In Erika's composition all her errors were overt. An overt error is a clear deviation in form; for example:

1. My father did not wanted to study…

2. I known the city of Cartagena 3. I gone there last vacations

4. My mother buying underwear clothes

5. … and she sleeping a lot at the Hotel.

Erika's composition did not have covert errors due to the fact that the wellformed sentences meant that she expressed her ideas appropriately, according to the context. Finally, Erika's errors were also analyzed in terms of whether they were due to interference from Spanish, due to developmental strategies.

Interference and Developmental

Burt (1974) classified errors collected into three broad categories:

a. Developmental (i.e. those errors that are similar to L1 acquisition).

b. Interference (i.e. those errors that reflect the structure of the L1).

c. Unique (i.e. those errors that are neither developmental nor interference).

I present some samples taken from Erika's written composition and which are classified in two main categories: developmental and interference (see Table 3). As can be seen in the table, the composition does not have a "unique" error type. Additionally, the samples evidence the learner's will to get the message across.

Conclusions

Learning a foreign language demands not only willingness, but also practice and commitment by both learner and teacher.

That's why, indisputably, error analysis is a fundamental and relevant tool in language teaching, in order to reorganize and transform the teacher's point of view and readdress his/her methodology, with the aim of fixing and filling the students' gaps.

When a teacher realizes the nature of his/her students' errors and their possible sources, s/he can make better decisions, which will positively affect his/her performance and fulfill current pedagogical and professional demands.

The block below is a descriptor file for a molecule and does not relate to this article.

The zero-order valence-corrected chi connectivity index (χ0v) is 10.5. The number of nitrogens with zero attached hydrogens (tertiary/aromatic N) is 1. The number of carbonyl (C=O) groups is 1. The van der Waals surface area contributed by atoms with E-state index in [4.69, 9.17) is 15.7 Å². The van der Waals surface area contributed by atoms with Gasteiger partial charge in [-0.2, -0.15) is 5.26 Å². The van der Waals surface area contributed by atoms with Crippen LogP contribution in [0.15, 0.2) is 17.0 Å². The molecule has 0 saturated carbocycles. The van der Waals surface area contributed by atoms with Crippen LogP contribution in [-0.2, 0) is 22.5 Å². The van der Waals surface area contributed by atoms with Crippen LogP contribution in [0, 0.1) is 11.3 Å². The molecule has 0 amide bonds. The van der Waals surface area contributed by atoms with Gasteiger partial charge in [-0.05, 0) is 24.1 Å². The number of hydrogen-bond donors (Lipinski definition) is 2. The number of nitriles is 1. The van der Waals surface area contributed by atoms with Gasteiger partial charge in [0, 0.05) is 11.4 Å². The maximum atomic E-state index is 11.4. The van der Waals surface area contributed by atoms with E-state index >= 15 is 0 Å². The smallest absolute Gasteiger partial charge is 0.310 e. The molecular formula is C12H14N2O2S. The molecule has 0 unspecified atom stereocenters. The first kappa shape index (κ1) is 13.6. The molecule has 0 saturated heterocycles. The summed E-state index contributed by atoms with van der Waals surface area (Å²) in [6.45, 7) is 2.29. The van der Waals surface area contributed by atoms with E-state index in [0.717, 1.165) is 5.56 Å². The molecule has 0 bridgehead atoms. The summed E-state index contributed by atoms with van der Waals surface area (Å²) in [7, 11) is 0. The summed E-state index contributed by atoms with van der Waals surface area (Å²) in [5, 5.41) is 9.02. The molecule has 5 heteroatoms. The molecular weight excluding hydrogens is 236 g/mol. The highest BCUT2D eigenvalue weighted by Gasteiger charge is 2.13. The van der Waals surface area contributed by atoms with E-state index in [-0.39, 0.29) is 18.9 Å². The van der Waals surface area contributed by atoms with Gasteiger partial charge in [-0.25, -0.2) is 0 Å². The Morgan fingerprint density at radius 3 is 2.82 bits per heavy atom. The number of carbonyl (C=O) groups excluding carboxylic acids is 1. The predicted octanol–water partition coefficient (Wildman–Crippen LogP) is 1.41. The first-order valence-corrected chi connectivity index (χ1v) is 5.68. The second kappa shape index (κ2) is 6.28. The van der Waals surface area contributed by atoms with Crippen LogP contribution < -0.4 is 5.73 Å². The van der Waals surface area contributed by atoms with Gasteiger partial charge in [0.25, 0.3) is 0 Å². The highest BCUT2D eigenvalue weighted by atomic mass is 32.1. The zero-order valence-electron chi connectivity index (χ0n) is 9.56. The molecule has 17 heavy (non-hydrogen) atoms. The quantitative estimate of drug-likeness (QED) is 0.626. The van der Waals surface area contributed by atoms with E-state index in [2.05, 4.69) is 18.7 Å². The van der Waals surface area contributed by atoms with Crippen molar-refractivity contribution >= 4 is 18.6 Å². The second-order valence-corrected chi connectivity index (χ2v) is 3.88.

In addition, the work of error analysis theoreticians (Burt et al, 1973; Cancino et al, 1975) who focused on collecting, categorizing and analyzing students' errors, has been developed and has shown teachers how they can apply theory in the development of their courses (Cohen, 1990; Schulz, 1991; Spratt et al, 2005). As far as error analysis, in some cases, its category divisions are not so precise, because they can be placed in different options due to the fact that a lot of sources appear as possible influences in an error.

Therefore, multiple explanations could possibly appear in an error analysis process, and socio-cultural context also has a valid role. In other words, L1 affects the L2 learning process not only syntactically, but also meaningfully. Prior knowledge (Ausubel, 1963) and cultural background (Canale & Swain, 1980) are two important elements in a foreign language learning process, and both appear in developmental and interference errors.

In this study, the use of category and surface strategy taxonomy facilitated Erika's written composition classification and analyses and became a great tool in error analysis. In other words, omission, additions, misinformation and misordering were identified in some cases in the corpus. Other errors were related to Spanish interference.

The experience described in this paper tells us that error analysis supports the purpose of language teaching. It can also contribute to changes in students' awareness of errors, lead to the acquiring of extra knowledge, and help them gain communicative expertise. By making students conscious of errors, we can also contribute to cognitive processes and to other changes that teaching can bring about.

Indeed, the process of language learning depends on the decisions and involvement of the students, based on their experience of life and of language as individuals. A better understanding of the learner can help the teacher understand what elements are playing a role in the students' learning process. Likewise, by analyzing and recognizing students' errors we may come to value the fact that errors are the most significant evidence of their efforts to follow the path of the learning process.